Gwinnett County man sentenced in Jan. 6 charge

“I don’t know what came over me,” defendant says as he begs federal judge for mercy
Jonathan Davis Laurens of Duluth, seen in this selfie posted to social media, is accused of participating in the Jan. 6 riot at the U.S. Capitol. He faces multiple misdemeanor charges.

Jonathan Davis Laurens of Duluth, seen in this selfie posted to social media, is accused of participating in the Jan. 6 riot at the U.S. Capitol. He faces multiple misdemeanor charges.

Gwinnett County resident Jonathan David Laurens, who described his entry into the U.S. Capitol alongside an angry pro-Trump mob on Jan. 6, 2021, as “fun,” will spend a year on probation, including the next two months on house arrest.

Laurens was sentenced Friday in federal court after admitting to being among the first to enter the Capitol through an exterior door on the Senate side. From there, the 39-year-old land surveyor traveled through the Capitol to the House side where a mob was attempting to pry open the doors to the House chamber while armed guards protected the retreat of the representatives trapped inside.

A few moments later, Laurens took a selfie from a reception room adjacent to the House in front of a portrait of George Washington.

“We got into the capitol, walked around, chanted some slogans and stuff,” he wrote on Facebook when he posted the photo. “We weren’t there to tear (expletive) up, just disrupt the system. All in all, I had fun! LOL.”

U.S. District Court Judge Rudolph Contreras noted that Laurens was one of several Jan. 6 defendants to use “LOL” — internet shorthand for “laughing out loud” — to describe the violent attack which injured more than 100 police officers, caused an estimated $1.5 million in damages and is connected to the deaths of at least seven people.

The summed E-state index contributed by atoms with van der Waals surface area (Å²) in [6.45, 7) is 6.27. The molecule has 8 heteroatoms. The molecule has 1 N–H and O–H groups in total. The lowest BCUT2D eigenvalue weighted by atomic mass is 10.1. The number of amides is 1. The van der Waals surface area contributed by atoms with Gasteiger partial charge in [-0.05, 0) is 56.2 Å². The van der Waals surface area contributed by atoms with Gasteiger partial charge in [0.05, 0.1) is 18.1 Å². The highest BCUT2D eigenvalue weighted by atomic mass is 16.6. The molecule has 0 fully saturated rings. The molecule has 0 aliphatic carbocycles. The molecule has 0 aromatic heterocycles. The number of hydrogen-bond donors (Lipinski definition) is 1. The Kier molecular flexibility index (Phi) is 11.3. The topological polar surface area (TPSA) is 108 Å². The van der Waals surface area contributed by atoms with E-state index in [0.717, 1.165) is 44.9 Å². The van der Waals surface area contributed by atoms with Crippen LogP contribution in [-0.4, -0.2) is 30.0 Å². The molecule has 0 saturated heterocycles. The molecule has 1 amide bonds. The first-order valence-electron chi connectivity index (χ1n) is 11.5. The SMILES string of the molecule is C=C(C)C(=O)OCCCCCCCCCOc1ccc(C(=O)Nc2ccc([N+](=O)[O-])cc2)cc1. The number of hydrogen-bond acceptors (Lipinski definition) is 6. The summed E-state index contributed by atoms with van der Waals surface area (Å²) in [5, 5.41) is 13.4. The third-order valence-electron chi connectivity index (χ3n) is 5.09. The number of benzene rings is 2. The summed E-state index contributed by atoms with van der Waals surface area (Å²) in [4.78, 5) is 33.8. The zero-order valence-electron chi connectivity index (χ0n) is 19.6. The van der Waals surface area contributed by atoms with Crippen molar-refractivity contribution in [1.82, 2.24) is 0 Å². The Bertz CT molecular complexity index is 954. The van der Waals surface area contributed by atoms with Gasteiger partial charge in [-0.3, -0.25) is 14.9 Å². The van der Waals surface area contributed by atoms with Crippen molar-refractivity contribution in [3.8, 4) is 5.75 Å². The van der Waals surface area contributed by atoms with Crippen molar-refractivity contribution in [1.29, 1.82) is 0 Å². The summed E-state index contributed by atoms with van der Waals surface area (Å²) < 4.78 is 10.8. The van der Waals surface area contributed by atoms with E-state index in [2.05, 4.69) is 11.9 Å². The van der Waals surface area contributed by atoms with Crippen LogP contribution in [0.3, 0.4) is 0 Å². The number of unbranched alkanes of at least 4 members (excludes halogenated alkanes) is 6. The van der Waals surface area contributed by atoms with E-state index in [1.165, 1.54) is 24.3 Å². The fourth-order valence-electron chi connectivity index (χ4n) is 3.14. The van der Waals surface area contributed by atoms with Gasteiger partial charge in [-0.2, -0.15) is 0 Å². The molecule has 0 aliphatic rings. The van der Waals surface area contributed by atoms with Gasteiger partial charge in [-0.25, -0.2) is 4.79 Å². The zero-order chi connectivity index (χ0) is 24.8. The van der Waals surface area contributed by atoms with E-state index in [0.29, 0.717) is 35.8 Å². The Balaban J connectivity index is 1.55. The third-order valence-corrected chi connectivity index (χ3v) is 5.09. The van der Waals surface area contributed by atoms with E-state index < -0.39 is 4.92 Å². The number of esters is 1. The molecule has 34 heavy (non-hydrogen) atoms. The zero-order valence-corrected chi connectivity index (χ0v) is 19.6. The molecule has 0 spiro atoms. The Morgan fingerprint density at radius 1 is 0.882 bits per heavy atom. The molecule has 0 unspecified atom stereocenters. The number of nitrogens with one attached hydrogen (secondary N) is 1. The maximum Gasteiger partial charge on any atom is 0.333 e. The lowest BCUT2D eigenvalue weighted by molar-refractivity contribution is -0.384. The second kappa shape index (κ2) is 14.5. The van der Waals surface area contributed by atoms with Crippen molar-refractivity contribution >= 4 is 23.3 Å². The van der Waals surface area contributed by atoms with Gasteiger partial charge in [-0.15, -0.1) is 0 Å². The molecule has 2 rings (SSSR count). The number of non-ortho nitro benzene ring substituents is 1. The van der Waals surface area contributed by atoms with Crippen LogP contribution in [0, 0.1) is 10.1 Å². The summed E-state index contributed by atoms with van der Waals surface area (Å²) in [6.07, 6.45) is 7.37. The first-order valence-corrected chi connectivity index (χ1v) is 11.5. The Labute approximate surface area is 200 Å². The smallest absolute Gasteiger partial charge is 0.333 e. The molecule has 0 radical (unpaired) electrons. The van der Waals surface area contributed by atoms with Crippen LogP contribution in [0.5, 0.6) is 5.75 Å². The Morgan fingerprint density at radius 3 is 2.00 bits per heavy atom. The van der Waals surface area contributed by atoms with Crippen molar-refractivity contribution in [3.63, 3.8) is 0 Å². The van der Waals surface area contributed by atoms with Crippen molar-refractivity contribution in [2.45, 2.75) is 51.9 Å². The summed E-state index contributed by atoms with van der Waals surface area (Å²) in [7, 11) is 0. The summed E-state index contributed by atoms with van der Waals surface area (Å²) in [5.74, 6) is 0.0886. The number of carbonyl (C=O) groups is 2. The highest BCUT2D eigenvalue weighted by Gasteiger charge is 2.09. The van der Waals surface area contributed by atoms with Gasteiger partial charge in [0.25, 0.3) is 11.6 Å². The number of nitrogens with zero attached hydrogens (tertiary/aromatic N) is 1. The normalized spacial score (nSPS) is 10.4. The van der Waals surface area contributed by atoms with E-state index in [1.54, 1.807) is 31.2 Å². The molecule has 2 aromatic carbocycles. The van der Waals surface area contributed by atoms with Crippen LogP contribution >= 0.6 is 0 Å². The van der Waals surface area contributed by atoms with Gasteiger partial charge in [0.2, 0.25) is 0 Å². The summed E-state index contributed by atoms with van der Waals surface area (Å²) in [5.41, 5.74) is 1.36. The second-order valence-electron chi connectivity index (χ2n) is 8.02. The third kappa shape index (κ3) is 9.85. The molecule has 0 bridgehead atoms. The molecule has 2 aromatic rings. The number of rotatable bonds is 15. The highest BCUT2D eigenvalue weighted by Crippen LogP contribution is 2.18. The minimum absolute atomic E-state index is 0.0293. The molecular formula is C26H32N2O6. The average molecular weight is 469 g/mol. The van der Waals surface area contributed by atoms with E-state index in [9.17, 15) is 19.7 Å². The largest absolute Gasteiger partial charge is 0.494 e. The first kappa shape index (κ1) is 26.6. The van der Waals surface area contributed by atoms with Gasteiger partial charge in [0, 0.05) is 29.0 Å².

“Now that you’ve had some time and some perspective and hopefully have been a little better educated about the violence that took place on that day and the law enforcement lives that were lost and the officers that were sprayed with bear spray in their face and the beatings and the like that they received, would you still characterize it as ‘LOL?’” the judge asked.

“No, sir, not at all. That day I was not in the right mindset, I guess,” Laurens said. “Looking back on it, it was a very, very poor decision on my part and on the part of that mob that shouldn’t have been there.”

Contreras imposed the sentence via Zoom teleconference from Washington, D.C., while Laurens, of Duluth, joined from Georgia, a typical arrangement as federal authorities attempt to resolve charges brought against more than 840 Americans from almost every state in the union in the unprecedented unrest. So far, 22 people with Georgia ties have been charged, more than half of whom have pleaded guilty.

Laurens’ sentencing was scheduled four months ago after he entered a guilty plea to a misdemeanor charge of unlawfully demonstrating inside the Capitol, but it came a day after a special House committee investigating the riot held its first nationally televised hearing where millions of viewers saw disturbing, previously unreleased videos of the riot.

“It was not a peaceful event, as some have tried to characterize it,” Contreras said. Instead, it was “a direct attack on our nation’s democracy,” he said.

Considering how far he made it into the Capitol, it is remarkable that Laurens will serve no jail time. Other defendants, including some from Georgia, have been sentenced to several weeks or months for similar misdemeanor convictions. Contreras noted Laurens’ lack of a criminal history and his acceptance of responsibility as mitigating factors in his judgment.

Laurens offered no defense or explanation for his actions that day.

“I don’t know what came over me,” he said. “I take full responsibility for doing it. I can’t take it back, so I lay myself before the court and beg for mercy.”